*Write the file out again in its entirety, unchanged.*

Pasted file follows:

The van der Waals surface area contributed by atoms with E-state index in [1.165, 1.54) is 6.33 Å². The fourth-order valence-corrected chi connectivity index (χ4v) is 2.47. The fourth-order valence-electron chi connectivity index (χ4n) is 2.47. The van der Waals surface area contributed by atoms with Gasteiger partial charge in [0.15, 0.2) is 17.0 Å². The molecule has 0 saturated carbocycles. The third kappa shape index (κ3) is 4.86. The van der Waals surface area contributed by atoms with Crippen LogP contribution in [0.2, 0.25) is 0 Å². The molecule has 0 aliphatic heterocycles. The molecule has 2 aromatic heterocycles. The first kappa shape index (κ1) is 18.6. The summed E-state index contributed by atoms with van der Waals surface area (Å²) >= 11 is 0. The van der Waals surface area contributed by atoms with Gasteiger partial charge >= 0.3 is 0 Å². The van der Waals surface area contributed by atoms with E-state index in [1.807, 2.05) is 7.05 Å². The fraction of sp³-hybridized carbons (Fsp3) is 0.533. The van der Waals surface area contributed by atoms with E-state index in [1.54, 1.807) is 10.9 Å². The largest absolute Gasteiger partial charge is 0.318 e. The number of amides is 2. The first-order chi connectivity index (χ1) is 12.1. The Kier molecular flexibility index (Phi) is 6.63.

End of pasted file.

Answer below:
The van der Waals surface area contributed by atoms with E-state index in [1.165, 1.54) is 6.33 Å². The fourth-order valence-corrected chi connectivity index (χ4v) is 2.47. The fourth-order valence-electron chi connectivity index (χ4n) is 2.47. The van der Waals surface area contributed by atoms with Gasteiger partial charge in [0.15, 0.2) is 17.0 Å². The molecule has 0 saturated carbocycles. The third kappa shape index (κ3) is 4.86. The van der Waals surface area contributed by atoms with Crippen LogP contribution in [0.2, 0.25) is 0 Å². The molecule has 0 aliphatic heterocycles. The molecule has 2 aromatic heterocycles. The first kappa shape index (κ1) is 18.6. The summed E-state index contributed by atoms with van der Waals surface area (Å²) >= 11 is 0. The van der Waals surface area contributed by atoms with Gasteiger partial charge >= 0.3 is 0 Å². The van der Waals surface area contributed by atoms with E-state index in [1.807, 2.05) is 7.05 Å². The fraction of sp³-hybridized carbons (Fsp3) is 0.533. The van der Waals surface area contributed by atoms with E-state index in [1.54, 1.807) is 10.9 Å². The largest absolute Gasteiger partial charge is 0.318 e. The number of amides is 2. The first-order chi connectivity index (χ1) is 12.1. The Kier molecular flexibility index (Phi) is 6.63.